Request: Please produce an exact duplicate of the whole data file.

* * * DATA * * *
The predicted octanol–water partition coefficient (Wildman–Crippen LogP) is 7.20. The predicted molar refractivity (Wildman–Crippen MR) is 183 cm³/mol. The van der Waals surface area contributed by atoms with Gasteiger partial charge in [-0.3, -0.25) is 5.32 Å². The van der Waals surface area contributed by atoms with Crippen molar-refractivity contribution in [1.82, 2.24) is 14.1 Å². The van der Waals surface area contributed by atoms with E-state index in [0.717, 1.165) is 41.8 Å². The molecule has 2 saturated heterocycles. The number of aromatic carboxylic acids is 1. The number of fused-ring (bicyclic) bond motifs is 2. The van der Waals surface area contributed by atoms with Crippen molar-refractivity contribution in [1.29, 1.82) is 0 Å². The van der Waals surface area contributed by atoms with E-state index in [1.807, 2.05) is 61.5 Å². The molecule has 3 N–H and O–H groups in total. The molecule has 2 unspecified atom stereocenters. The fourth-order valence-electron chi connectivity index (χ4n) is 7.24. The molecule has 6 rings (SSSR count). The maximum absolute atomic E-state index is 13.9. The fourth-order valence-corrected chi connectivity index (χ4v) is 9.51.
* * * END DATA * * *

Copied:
The predicted octanol–water partition coefficient (Wildman–Crippen LogP) is 7.20. The predicted molar refractivity (Wildman–Crippen MR) is 183 cm³/mol. The van der Waals surface area contributed by atoms with Gasteiger partial charge in [-0.3, -0.25) is 5.32 Å². The van der Waals surface area contributed by atoms with Crippen molar-refractivity contribution in [1.82, 2.24) is 14.1 Å². The van der Waals surface area contributed by atoms with E-state index in [0.717, 1.165) is 41.8 Å². The molecule has 2 saturated heterocycles. The number of aromatic carboxylic acids is 1. The number of fused-ring (bicyclic) bond motifs is 2. The van der Waals surface area contributed by atoms with Crippen molar-refractivity contribution in [1.29, 1.82) is 0 Å². The van der Waals surface area contributed by atoms with E-state index in [1.807, 2.05) is 61.5 Å². The molecule has 3 N–H and O–H groups in total. The molecule has 2 unspecified atom stereocenters. The fourth-order valence-electron chi connectivity index (χ4n) is 7.24. The molecule has 6 rings (SSSR count). The maximum absolute atomic E-state index is 13.9. The fourth-order valence-corrected chi connectivity index (χ4v) is 9.51.